Under this bill, states can turn back the clock to pre-ACA days and once again let insurers raise premiums by unlimited amounts for people with preexisting conditions and older adults. 

This new version of Graham-Cassidy also lets insurance companies offer different plans to “high-” and “low-” risk people, without sharing the cost among all insured. As a result, young and healthy people could enroll in cheap, skimpy plans, and those with preexisting conditions and older adults would have more comprehensive, more expensive coverage.

This is a proven recipe for a “death spiral”: Premiums for comprehensive plans would skyrocket, quickly making them completely unavailable. 

The bill substantially reduces health insurance funding for 2020-2026, taking coverage away from millions of low- and middle-income people.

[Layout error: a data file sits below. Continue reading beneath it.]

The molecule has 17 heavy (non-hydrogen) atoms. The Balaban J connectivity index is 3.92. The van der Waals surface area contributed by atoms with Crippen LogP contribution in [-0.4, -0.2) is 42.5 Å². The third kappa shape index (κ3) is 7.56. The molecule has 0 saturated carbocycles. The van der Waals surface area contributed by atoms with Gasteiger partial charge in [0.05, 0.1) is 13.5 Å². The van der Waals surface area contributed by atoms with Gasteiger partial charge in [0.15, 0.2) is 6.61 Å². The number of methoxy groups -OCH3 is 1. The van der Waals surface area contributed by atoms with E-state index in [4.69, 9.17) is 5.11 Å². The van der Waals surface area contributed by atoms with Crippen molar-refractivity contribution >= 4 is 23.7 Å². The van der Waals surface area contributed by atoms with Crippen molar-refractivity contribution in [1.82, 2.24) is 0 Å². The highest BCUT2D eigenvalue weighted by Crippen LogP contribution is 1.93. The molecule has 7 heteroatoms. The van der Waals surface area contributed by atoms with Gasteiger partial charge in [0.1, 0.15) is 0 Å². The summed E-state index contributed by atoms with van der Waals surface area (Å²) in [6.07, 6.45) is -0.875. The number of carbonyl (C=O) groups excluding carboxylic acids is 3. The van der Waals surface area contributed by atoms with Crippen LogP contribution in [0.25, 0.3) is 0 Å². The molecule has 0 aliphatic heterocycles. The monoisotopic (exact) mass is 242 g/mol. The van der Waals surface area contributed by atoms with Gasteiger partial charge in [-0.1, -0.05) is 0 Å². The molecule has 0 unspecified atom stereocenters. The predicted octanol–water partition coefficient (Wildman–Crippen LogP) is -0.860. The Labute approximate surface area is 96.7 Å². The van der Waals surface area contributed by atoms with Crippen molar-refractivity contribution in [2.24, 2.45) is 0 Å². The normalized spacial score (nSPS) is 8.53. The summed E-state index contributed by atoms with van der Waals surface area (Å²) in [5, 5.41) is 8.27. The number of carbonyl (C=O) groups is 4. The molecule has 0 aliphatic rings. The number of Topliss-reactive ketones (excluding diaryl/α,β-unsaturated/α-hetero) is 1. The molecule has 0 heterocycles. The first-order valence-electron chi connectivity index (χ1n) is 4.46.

As of January 1, 2020, the bill would repeal Medicaid expansion and financial assistance for marketplace coverage. That coverage would be replaced by a block grant that shrinks health care funding by hundreds of billions of dollars. A cynical, politically driven block-grant formula would redistribute the reduced pot of funds so that cuts are limited for some states but made substantially deeper for others, by tens of billions of dollars. 

Not only will millions lose their health insurance, states will need to choose between making insurance affordable for healthy people or maintaining protections for older and less healthy people: There won’t be enough money for both.